Now bring it on, 2017! I am happy to report that I am spending the first days of the year in Australia, and I love it. Despite the very high temperatures, things are very chilled over here. I find it incredibly relaxing. I just wanted to share with you my initial findings on life down under. Let me know if I forgot anything. And this much I know: it will be hard to go back to London. I have read somewhere that it was cold and foggy, and I am not looking forward to it at all…
- First of all, nobody, and I mean really nobody, has asked me where I was from. In the same vein, nobody has commented on my French accent. In London, I am asked where I am from on a daily basis. In fact, I think that it has become some sort of national obsession. Over here, nobody cares. The only questions I get are ‘How are you?’ and ‘Where did you buy your bodyboard?’. Period;
- Australians are a lot fitter that their British counterparts. In England, I often get the gym all to myself. Well, over here, the gym is always full, even at 5am. Having young little ones is not an excuse to skip a workout, and I have seen mums who bring their toddlers, put them in a pram in the corner of the fitness center, and exercise as if there were no tomorrow. Wow!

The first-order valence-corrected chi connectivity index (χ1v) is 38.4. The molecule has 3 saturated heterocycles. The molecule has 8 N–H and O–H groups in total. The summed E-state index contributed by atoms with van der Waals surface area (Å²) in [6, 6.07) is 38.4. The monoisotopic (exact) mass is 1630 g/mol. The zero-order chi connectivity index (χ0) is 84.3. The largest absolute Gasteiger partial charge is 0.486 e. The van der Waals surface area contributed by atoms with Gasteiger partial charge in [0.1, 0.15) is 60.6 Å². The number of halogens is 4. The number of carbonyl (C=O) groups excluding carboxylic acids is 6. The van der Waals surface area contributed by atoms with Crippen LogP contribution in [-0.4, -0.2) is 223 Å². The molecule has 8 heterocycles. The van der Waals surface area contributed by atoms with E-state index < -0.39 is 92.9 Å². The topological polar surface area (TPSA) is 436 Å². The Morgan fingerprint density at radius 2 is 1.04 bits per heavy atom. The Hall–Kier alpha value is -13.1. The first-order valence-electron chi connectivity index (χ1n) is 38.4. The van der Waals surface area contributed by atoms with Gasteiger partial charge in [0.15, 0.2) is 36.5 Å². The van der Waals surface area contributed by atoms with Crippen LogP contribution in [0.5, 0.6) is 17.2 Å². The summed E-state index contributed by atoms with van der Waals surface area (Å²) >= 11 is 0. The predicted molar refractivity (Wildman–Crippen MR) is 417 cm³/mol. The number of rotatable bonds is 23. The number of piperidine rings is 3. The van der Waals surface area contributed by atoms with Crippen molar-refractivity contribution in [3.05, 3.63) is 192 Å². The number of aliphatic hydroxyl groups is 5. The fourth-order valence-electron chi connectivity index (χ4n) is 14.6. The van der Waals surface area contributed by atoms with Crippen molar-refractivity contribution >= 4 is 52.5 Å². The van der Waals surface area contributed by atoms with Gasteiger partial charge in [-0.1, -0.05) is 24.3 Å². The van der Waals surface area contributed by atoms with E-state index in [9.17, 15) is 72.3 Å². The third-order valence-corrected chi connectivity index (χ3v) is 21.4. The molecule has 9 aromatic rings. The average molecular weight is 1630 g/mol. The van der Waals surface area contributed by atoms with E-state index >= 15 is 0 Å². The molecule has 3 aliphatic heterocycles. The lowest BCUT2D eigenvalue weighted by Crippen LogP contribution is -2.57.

- Australians talk to each other. This really came to a revelation, and at first it made me feel uncomfortable because in England you tend to keep yourself to yourself. And if you have to, you start your sentences with ‘Excuse-me,…’. Well, things are clearly different in Oz . Simply put, you don’t have to apologise to talk to somebody. People greet me on the street all the time, and this morning, a fellow jogger even wished me a happy new year. Unbelievable. I tried to smile and say something nice, but I must admit that after years of being looked down upon when I open my mouth to say something, I felt a bit rusted. What can I say? I have become British;
- Everyday, I am in awe of Australia’s outstanding beauty. Seriously, what more do you need when you wake up and see this?
- Continue Reading
Whether you live in London or in Paris, some things never change: you live a fast-paced life. This means that you are always rushing around. Always.